The fighters came and went again and as we settled into a routine I realized that I had prepared as much as I could, but I had forgotten about food. I was the shop chef and asked for permission to go to the grocery store. I remember praying as I drove, for protection first for my family at home, and then for our nation. I remember feeling numb and alone.

I entered the grocery store near the base about 11 pm; I was absolutely amazed to find the place nearly deserted. The shelf’s looked like they do after a winter storm warning. Bread, milk and water were mostly gone; the other staples were also ransacked. I loaded up my cart with easy to prepare items, thoughts still racing through my mind of what comes next. I specifically remember the feeling that I was going a thousand miles an hour, but not moving. My mind raced. I have no idea how long I stood there in my Air Force uniform. I also have no idea who, if anyone was around, but what happened next is the most vivid memory I have of that fateful day.

A little old lady with just a few items in her cart was stopped nose-to-nose with my cart. She said, “Excuse me young man, are you okay?” As I looked around with a combination of embarrassment and the heart-race you get when startled, I apologized and tried to move out of her way. She left her cart there in the center of the aisle and she walked towards me, in slow motion. She hugged me with the softest yet strongest hug I can ever remember, and she cried. And I cried. And we stood there for what seemed like an eternity.

Two complete strangers in a chance encounter. We embraced as if she was my long past Grandma Marie.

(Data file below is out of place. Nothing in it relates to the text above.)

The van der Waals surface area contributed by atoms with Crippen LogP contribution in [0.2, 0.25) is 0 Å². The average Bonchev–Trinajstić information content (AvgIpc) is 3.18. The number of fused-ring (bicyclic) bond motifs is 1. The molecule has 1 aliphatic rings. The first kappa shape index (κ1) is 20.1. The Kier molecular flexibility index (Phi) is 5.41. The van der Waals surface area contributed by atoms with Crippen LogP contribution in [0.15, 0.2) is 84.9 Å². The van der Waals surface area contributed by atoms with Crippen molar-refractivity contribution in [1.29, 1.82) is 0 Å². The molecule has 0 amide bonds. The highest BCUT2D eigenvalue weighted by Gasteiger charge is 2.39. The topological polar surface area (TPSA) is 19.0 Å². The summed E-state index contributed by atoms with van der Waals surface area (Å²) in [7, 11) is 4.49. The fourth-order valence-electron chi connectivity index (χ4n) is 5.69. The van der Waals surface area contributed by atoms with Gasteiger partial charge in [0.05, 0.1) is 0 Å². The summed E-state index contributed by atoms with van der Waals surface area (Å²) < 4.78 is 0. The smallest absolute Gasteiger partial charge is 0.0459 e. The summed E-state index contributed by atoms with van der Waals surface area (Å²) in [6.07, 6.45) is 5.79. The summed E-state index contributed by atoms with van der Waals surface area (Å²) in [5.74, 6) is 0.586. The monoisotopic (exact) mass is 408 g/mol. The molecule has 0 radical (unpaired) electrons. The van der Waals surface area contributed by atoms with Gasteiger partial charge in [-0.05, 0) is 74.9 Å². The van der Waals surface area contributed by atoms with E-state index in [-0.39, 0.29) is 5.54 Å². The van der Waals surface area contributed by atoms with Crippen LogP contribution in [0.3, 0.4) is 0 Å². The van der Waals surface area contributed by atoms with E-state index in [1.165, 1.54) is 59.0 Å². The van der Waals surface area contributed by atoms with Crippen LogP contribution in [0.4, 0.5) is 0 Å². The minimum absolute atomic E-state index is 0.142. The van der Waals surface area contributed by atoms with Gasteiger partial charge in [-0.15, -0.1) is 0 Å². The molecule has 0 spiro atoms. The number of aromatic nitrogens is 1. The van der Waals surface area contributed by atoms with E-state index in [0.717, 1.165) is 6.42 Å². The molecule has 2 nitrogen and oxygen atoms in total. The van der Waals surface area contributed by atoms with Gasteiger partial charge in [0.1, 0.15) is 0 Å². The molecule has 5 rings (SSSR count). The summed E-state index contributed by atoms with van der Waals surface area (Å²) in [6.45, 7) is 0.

I don’t honestly know that there was another soul in that store. It was as if the world stood still, not a movement, not a sound. It was just me and this stereotypical grandma with silver hair, wrinkled skin and the bent stature of a woman who had lived a long and complicated life. I cleared my throat, trying to collect myself and she held on to my shoulders with both hands, looked me in the eye and said, “I lost my first husband in The Great War, and I lost my only child in Korea. God bless you son, and good luck.”

It was at that moment that I realized that she had lived through this once already in her lifetime, on December 7th, 1941. It was then that I also realized that even if the attacks continued, that they could kill our people, but they couldn’t kill our souls, and they could crumble our buildings, but couldn’t knock down our resolve and they certainly couldn’t take our Nation.

So seven long years down the road, we are still free, we still go on about our daily lives and there are still thousands of men and women in the most dangerous places in the world, serving our great Nation and protecting us from all enemies, foreign and domestic. I am truly thankful that our President and the men and women of our Armed Forces have kept us safe these last seven years.

I am thankful that we live in a Nation – one of the few places in the world – where you can proclaim your hatred for it, and still be protected by it. I am thankful for all the people that have helped in some way to protect us, and our way of life, and I am hopeful of a future where we can live in peace and the downtrodden can have the hope of freedom that we all enjoy here.

The Waynedale News Staff
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Anthony Johnston